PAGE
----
wiih her hands, she so:bed hysterically.
I was nearly petrified. Of course I was
as anxious to leave as she was to have me;
but in my cenfesion, instead of going out
the door I came in at, I walked into a closet,
and before I could rectify my error, there
came a thundering at the hail doer.
The lady's real husband had C3rr.e ar.d
she flaw to let him in. Well aware that it
would be of no use to try to get out cf the
house by any ether way than that in which
I had entered it, and being very weil con
vinced of the danger of meeting the man.
who might fall iuto the vu'gar weakness of
being jea!ou, I was trying to collect my
sea'.iered sense, in the , darkness, when the
wrathful husband burst ir,:o the room lo'.
lowed by madam. The light was extin
g'ii'hed. and whi'e she was searching for a
triction match, the croft voice raved and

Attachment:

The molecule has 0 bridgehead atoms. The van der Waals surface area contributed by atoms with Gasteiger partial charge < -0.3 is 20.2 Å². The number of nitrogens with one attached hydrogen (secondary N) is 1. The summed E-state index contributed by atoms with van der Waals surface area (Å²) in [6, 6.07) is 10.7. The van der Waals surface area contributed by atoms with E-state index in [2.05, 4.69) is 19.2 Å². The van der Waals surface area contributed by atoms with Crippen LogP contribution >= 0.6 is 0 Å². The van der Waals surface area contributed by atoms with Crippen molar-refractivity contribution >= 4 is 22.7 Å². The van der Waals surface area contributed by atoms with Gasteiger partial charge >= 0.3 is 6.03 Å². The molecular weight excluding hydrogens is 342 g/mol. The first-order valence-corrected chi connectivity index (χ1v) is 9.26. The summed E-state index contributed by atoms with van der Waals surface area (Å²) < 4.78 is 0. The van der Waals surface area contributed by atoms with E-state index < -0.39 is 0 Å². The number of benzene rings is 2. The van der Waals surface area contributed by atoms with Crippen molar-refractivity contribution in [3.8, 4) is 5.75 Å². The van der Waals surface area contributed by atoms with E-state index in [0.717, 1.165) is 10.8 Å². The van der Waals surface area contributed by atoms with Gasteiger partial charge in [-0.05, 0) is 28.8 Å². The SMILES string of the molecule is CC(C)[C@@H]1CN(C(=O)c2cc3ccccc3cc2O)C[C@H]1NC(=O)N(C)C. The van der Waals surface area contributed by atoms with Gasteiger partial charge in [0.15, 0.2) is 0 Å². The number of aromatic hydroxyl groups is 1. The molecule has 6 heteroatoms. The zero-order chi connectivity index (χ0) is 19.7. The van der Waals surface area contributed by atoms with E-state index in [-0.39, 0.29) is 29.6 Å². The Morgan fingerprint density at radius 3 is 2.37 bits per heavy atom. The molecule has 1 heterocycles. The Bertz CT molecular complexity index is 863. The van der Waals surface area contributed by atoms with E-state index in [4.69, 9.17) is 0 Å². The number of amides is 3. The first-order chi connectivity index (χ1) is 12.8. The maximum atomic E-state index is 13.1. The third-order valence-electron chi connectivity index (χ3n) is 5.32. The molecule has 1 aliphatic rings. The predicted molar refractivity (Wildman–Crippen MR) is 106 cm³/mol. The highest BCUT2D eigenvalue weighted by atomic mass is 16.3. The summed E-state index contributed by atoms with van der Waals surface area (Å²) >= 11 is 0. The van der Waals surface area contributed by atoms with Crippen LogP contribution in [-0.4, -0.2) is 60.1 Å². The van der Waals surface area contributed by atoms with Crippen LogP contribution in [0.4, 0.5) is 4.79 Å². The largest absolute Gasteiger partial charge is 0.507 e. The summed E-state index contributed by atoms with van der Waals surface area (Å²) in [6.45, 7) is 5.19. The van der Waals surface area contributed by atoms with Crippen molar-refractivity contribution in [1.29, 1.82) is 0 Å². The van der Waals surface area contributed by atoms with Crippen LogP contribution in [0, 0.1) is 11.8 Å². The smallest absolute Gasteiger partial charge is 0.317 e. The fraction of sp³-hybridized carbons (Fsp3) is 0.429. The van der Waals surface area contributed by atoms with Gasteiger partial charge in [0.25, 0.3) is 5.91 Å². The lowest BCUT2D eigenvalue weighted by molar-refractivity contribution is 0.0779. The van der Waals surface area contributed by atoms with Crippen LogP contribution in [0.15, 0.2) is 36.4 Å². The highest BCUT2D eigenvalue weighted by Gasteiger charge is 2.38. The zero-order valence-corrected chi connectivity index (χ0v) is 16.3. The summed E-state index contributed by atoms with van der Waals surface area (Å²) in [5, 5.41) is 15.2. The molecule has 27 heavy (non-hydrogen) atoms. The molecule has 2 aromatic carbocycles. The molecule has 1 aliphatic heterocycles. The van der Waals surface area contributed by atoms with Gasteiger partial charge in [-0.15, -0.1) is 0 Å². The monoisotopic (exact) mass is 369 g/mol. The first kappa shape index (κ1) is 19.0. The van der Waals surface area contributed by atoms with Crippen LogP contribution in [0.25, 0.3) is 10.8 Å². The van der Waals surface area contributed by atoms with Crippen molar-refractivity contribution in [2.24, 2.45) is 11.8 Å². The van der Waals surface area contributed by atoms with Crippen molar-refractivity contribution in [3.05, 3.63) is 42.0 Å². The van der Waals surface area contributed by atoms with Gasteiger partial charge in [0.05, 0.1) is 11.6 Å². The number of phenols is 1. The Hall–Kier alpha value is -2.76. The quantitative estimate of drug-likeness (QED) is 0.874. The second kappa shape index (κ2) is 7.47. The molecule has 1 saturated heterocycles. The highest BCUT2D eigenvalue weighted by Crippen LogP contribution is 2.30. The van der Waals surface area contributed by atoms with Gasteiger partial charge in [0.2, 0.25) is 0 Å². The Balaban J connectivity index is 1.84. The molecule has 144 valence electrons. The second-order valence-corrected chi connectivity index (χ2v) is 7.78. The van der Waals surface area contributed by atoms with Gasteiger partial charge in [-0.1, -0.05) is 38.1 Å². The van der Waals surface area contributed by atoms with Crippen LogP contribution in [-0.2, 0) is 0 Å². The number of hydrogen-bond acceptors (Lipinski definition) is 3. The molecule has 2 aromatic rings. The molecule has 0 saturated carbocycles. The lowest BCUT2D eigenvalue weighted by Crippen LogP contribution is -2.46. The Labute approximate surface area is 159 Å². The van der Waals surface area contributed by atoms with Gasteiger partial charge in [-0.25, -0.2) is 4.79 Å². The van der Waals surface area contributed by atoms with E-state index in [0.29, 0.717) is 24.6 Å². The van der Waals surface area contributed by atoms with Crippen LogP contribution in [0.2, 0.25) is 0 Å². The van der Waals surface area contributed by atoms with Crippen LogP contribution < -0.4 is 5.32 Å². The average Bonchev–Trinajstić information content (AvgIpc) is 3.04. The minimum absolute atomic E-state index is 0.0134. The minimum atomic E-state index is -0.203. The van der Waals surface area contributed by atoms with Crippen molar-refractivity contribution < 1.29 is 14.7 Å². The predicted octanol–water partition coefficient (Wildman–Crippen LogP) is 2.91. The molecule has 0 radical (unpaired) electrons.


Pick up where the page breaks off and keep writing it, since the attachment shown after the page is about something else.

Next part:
stormed, jeaious and revengfal.
''I know he is here, I saw him rnme into
the house with you! You locked the door ;
I'll have his heari out where is he ?"
'Hear me! Hear me! 1 will explain,''
urged the lady.
As I was listening to hear the explana
tion; the husband walked plump against
me, and at the same moment the light ap
peared. - " - ,
Well, B u ," we cried, deeply inter
ested, for we knew tha: tevery word of hi
story was true, 'bow did you get out of the
"I used a violent remedy for so violent a
complaint. Driven into a corner my lite
in danger perceiving at a glance that
Othelio was not so strong as I via, I threw
myself upon him, feit with him, and held
him there until I gave him a lull explana
tion of the error, made him hear reason, and
tamed him to be gentle as a lamb. Then I
Bocil and Frtc and Free Bands.
Workingmen of America who made the
law that you should toil all your lite to pay
the biiiion ol taxes heaped upon ns?
Why should the poor men and women
who have 2ien their earning- their sons
their relative thir blod to subdue the
rt-beliiori now i.lmfJ, not only pay for ail